Friday, July 2, 2010

virtual music barriers

All congregations have virtual barriers when it comes to music. I'm not talking here about musical taste so much as a set of assumptions. For example, some communities limit themselves, closing off multiple possibilities by appealing for an organist, choiur master, pianist or guitarist, rather than being open to the gifts present within the community. 

Take a moment to consider your community. How many people here do you think learned a musical instrument in years past? Probably more than you realise. In my own congregation, I once jotted down 42 people I knew played instruments, let alone those I was to discover later.

Here are some ideas you might like to consider as a starting point to realising greater potential:

1. Find out who learned an instrument as a child or young person.
2. Find out who sings in the shower, or whistles in the shed.
3. Who knows how to play a recorder - the recorder has been widely taught in classrooms for decades now.
4. Who has taught themselves an instrument?
5. Welcome players of tuba, bagpipes, banjo, autoharp, harmonica, african drums, electric guitar and piano accordian into your instrumental mix.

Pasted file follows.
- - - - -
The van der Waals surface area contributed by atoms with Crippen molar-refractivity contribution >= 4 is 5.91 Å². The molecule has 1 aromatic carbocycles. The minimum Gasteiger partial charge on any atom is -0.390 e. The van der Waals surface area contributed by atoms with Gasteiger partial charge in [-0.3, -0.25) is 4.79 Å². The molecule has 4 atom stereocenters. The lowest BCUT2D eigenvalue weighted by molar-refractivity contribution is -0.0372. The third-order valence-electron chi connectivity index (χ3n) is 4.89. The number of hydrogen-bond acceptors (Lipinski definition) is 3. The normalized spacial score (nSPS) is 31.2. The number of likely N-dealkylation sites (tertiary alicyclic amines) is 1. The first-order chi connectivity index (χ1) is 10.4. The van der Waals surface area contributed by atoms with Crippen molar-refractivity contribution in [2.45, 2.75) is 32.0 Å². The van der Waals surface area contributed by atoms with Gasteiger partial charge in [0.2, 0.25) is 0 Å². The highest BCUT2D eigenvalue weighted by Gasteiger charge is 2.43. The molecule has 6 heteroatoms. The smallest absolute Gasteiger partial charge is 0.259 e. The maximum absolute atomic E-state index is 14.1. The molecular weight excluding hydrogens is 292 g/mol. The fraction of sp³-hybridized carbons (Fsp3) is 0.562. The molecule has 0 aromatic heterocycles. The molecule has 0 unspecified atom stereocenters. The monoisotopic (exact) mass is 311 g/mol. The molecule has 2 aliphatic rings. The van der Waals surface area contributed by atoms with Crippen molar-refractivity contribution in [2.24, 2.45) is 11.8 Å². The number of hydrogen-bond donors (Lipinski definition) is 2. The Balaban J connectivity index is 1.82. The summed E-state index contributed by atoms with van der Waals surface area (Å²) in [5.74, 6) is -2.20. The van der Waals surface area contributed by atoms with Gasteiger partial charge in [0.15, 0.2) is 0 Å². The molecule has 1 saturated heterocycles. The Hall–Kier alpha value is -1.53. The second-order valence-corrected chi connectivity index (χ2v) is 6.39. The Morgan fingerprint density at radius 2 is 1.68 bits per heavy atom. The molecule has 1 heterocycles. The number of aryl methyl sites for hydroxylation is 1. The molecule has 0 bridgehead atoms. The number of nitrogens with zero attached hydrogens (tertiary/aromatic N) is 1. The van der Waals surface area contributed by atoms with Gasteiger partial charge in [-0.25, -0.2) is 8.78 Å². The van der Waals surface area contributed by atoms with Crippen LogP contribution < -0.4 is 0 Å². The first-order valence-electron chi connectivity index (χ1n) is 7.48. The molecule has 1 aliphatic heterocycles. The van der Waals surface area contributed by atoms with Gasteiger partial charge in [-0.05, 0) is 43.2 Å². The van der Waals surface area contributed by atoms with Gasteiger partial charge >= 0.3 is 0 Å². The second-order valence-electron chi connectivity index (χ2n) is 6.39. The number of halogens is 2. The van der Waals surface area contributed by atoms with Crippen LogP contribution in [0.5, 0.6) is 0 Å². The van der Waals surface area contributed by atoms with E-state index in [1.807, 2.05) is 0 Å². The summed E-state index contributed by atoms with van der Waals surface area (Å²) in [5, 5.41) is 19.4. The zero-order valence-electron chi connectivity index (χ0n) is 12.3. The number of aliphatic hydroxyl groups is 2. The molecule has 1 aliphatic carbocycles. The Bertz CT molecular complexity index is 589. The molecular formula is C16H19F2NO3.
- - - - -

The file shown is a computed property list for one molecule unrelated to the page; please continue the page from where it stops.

6. Find out who has connections to musicians/artists beyond the faith community.
7. Focus on the missing demographic within your musical leadership
8. Who has an instrument in the attic or under their bed that can be utilised by someone?
9. Who would be willing to contribute musically once a month, or twice a term?
10. Who are the people preparing for music exams? Are there VCE music students in your local community who need an audience? Can they be invited to play for offering, or communion distribution this week?
11. Run a confidence building session for interested parties, and enlist the help of a local music teacher at the congregation's expense.
12. Consider if your musicians are leaving themselves open to a level of criticism no flower arranger would ever be expected to endure.

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